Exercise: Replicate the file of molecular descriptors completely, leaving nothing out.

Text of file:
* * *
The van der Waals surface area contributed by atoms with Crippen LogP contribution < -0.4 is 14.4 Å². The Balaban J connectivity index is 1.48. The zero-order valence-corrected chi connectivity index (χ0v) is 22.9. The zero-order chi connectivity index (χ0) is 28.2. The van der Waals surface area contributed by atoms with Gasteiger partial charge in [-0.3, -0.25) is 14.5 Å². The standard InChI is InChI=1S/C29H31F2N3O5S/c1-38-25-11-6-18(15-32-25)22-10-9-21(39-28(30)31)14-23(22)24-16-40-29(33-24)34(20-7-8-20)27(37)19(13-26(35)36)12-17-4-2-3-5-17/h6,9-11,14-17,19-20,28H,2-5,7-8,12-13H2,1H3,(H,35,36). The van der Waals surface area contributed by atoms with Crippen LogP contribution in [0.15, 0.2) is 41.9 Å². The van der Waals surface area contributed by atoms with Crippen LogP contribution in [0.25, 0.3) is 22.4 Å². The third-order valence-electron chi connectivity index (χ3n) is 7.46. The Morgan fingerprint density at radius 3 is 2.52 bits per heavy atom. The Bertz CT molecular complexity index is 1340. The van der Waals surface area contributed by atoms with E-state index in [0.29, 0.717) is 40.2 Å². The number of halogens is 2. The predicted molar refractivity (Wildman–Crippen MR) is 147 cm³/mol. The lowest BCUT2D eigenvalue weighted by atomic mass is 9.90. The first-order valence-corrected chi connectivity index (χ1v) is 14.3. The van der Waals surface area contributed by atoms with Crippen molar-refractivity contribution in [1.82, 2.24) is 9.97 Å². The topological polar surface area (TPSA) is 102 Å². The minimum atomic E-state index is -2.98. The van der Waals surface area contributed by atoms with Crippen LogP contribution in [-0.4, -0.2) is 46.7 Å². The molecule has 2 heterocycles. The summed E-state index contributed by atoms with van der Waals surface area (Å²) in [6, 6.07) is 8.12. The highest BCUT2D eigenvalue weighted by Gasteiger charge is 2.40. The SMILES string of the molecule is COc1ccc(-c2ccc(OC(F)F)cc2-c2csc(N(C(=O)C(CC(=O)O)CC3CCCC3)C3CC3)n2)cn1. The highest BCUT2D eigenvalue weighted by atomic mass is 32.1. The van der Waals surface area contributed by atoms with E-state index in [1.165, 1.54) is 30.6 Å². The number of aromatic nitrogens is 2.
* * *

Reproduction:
The van der Waals surface area contributed by atoms with Crippen LogP contribution < -0.4 is 14.4 Å². The Balaban J connectivity index is 1.48. The zero-order valence-corrected chi connectivity index (χ0v) is 22.9. The zero-order chi connectivity index (χ0) is 28.2. The van der Waals surface area contributed by atoms with Gasteiger partial charge in [-0.3, -0.25) is 14.5 Å². The standard InChI is InChI=1S/C29H31F2N3O5S/c1-38-25-11-6-18(15-32-25)22-10-9-21(39-28(30)31)14-23(22)24-16-40-29(33-24)34(20-7-8-20)27(37)19(13-26(35)36)12-17-4-2-3-5-17/h6,9-11,14-17,19-20,28H,2-5,7-8,12-13H2,1H3,(H,35,36). The van der Waals surface area contributed by atoms with Crippen LogP contribution in [0.15, 0.2) is 41.9 Å². The van der Waals surface area contributed by atoms with Crippen LogP contribution in [0.25, 0.3) is 22.4 Å². The third-order valence-electron chi connectivity index (χ3n) is 7.46. The Morgan fingerprint density at radius 3 is 2.52 bits per heavy atom. The Bertz CT molecular complexity index is 1340. The van der Waals surface area contributed by atoms with E-state index in [0.29, 0.717) is 40.2 Å². The number of halogens is 2. The predicted molar refractivity (Wildman–Crippen MR) is 147 cm³/mol. The lowest BCUT2D eigenvalue weighted by atomic mass is 9.90. The first-order valence-corrected chi connectivity index (χ1v) is 14.3. The van der Waals surface area contributed by atoms with Crippen molar-refractivity contribution in [1.82, 2.24) is 9.97 Å². The topological polar surface area (TPSA) is 102 Å². The minimum atomic E-state index is -2.98. The van der Waals surface area contributed by atoms with Crippen LogP contribution in [-0.4, -0.2) is 46.7 Å². The molecule has 2 heterocycles. The summed E-state index contributed by atoms with van der Waals surface area (Å²) in [6, 6.07) is 8.12. The highest BCUT2D eigenvalue weighted by Gasteiger charge is 2.40. The SMILES string of the molecule is COc1ccc(-c2ccc(OC(F)F)cc2-c2csc(N(C(=O)C(CC(=O)O)CC3CCCC3)C3CC3)n2)cn1. The highest BCUT2D eigenvalue weighted by atomic mass is 32.1. The van der Waals surface area contributed by atoms with E-state index in [1.165, 1.54) is 30.6 Å². The number of aromatic nitrogens is 2.